by Amanda Sledz

She wonders if he will do the dishes. He said that he would, but that doesn't mean anything. He said he would do them last week, said he would save money, said he would come home last night. He didn't do any of those things, either.


She doesn't want to ask. It's so boring to ask. Still: she asks.  He says he'll do them. He'll do them tonight. And with that, she knows he won't do anything. He's supposed to go to work tonight. Supposed to. Her stomach turns. 


He is out of money. That means he's not drunk. It also means she is the bank. He won't recycle bottles for money, won't look for extra work, won't bend over frontwards or backwards or any which way. He'll just say he doesn't have any money, and look at her.


He is late for work. He's not in any particular hurry. He's watching a zombie movie on one screen and reloading websites again and again and again and again on the other. A smartphone is involved somehow, too. She thinks he might be depressed, except that he does this when he's perfectly happy, too. When he's perfectly happy he says that this makes him perfectly happy; when he isn't, he doesn't say anything.


He is even later for work. She wonders what she can do to get him to leave. Without intervention, he will be there all day. He will lose his job. He will get his last paycheck, and give her a few hundred dollars less than his half of the rent. He will say he doesn't have any money, and then he'll look at her.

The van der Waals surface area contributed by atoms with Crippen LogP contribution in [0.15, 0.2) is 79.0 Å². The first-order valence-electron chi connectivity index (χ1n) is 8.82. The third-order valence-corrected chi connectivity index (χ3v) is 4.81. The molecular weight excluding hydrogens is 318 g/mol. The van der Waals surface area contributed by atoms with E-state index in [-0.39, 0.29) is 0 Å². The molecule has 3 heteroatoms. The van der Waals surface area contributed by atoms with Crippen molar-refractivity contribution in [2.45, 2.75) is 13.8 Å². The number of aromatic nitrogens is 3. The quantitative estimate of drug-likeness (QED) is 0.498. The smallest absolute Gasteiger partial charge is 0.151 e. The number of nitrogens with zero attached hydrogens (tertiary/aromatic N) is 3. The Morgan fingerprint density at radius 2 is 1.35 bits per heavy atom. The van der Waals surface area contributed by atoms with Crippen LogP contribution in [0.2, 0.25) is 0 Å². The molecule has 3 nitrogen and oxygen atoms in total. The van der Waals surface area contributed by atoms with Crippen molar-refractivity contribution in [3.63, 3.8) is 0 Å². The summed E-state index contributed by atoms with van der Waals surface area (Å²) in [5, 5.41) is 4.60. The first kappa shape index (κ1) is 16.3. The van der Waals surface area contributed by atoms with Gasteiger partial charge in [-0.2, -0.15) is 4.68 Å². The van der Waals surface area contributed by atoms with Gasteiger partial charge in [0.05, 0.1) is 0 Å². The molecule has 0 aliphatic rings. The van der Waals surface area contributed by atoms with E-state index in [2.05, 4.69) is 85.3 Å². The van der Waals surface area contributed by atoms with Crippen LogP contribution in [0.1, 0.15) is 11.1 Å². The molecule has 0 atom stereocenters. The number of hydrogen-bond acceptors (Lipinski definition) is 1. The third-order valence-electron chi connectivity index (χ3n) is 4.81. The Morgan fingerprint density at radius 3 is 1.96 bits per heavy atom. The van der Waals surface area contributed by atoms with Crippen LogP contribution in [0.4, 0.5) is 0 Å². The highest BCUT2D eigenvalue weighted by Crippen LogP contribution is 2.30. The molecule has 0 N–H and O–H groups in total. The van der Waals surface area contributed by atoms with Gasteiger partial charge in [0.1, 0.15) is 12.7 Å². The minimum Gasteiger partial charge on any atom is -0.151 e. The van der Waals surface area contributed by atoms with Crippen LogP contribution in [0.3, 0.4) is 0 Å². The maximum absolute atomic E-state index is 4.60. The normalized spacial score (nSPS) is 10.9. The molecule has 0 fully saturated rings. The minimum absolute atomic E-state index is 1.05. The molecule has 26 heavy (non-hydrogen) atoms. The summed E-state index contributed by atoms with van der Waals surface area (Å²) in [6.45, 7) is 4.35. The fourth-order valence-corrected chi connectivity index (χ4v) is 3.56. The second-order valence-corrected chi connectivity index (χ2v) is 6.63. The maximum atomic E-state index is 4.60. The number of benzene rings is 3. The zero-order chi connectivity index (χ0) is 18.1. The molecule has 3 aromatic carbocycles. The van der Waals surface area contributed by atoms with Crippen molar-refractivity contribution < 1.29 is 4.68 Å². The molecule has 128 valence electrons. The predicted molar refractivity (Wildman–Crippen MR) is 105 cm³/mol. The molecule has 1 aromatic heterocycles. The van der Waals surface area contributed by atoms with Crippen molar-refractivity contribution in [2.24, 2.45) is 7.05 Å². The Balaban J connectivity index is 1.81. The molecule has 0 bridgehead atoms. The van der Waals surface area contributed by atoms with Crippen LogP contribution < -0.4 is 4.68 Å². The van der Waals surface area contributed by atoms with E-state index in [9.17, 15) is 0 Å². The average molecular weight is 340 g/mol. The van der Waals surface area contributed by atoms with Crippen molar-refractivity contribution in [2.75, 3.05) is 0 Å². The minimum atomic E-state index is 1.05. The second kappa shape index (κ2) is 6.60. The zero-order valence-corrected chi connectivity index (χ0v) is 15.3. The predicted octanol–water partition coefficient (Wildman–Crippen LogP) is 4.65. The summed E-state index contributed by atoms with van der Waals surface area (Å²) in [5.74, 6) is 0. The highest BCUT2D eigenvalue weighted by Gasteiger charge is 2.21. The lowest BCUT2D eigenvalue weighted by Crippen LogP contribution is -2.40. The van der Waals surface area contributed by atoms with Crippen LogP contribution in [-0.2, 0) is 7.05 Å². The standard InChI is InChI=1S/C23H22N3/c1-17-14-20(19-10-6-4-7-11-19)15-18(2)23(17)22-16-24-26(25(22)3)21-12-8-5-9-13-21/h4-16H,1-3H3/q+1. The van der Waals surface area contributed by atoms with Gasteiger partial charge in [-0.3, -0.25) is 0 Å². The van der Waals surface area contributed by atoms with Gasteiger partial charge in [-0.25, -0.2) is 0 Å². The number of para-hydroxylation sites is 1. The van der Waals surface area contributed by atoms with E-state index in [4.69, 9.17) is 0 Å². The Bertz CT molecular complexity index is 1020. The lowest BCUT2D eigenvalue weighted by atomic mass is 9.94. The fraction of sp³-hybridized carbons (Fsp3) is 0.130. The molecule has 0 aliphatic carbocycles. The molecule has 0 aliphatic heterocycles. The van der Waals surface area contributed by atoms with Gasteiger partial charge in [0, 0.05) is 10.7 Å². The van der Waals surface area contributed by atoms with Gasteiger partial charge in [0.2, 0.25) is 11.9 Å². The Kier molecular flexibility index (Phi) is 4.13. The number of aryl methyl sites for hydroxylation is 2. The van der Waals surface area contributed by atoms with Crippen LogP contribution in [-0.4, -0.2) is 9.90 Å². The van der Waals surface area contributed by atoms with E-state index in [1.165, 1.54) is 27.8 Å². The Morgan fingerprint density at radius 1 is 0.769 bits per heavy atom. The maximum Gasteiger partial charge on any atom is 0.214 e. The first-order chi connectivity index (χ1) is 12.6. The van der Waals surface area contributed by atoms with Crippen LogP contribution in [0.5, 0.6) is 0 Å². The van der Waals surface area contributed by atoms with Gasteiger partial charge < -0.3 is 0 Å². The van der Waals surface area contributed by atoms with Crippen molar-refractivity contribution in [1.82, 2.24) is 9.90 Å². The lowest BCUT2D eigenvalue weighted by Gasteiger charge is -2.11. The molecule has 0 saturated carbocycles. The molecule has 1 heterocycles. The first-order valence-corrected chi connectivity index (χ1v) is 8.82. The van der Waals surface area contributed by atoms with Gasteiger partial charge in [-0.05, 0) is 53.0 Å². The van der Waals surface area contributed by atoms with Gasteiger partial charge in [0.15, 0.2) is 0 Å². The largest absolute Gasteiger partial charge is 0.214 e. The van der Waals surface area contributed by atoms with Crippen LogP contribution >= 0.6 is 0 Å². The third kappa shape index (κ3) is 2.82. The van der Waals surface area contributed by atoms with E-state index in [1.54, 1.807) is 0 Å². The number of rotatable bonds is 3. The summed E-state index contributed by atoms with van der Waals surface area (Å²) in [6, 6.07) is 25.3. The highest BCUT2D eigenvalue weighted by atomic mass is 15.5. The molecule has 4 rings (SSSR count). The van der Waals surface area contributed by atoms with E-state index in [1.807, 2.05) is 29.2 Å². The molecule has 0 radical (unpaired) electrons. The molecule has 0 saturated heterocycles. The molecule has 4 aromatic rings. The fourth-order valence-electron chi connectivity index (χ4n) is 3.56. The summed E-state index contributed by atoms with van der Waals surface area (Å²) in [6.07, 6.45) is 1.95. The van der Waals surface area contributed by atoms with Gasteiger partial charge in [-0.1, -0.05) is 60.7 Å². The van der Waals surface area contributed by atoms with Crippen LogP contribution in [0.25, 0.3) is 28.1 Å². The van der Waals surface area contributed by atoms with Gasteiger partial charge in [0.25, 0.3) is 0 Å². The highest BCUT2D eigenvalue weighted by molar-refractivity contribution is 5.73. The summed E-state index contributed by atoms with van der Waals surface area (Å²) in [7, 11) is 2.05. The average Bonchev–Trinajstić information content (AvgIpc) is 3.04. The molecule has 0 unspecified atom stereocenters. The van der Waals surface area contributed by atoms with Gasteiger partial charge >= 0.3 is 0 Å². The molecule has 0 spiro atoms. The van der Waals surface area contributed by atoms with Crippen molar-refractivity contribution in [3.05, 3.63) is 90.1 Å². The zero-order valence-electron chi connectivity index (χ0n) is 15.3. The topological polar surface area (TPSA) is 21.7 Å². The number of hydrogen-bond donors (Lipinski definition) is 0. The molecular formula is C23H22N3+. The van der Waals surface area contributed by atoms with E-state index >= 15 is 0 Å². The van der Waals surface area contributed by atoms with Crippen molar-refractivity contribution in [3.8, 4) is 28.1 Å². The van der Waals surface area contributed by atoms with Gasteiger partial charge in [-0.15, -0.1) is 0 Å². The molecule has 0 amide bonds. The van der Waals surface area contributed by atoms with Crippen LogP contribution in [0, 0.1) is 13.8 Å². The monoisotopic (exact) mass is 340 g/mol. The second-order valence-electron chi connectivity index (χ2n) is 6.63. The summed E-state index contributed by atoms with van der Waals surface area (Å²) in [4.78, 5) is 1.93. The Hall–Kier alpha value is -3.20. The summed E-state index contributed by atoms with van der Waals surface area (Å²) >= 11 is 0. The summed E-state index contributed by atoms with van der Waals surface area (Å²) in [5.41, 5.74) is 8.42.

Her mother calls, and she tells her nothing. She tells her mother that he is sober, even though that's never happened, and he's never really tried. She ignores her mother's comments about dating a smoker when she has asthma. She fails to mention buying his cigarettes. She tells her mother than they're doing better financially, but by this she means she spends all her money on him and he spends all his money on him, so they agree. She hangs up the phone.


He announces that he called off sick. She says like yesterday? Her voice squeaks. He doesn't say anything, because he's looking at his computer. He doesn't say anything, because he found her bottle of vodka, and now its nearly gone.


She goes to the bathroom and turns the water on. She listens to the sound of it rushing down the sink, and wonders if her mother ever did this. She thinks: I hate him. She thinks: he will never leave. Not ever.


There is no love in her. She can't remember where she stored it. Her eyes are locked on the sink, on the drain.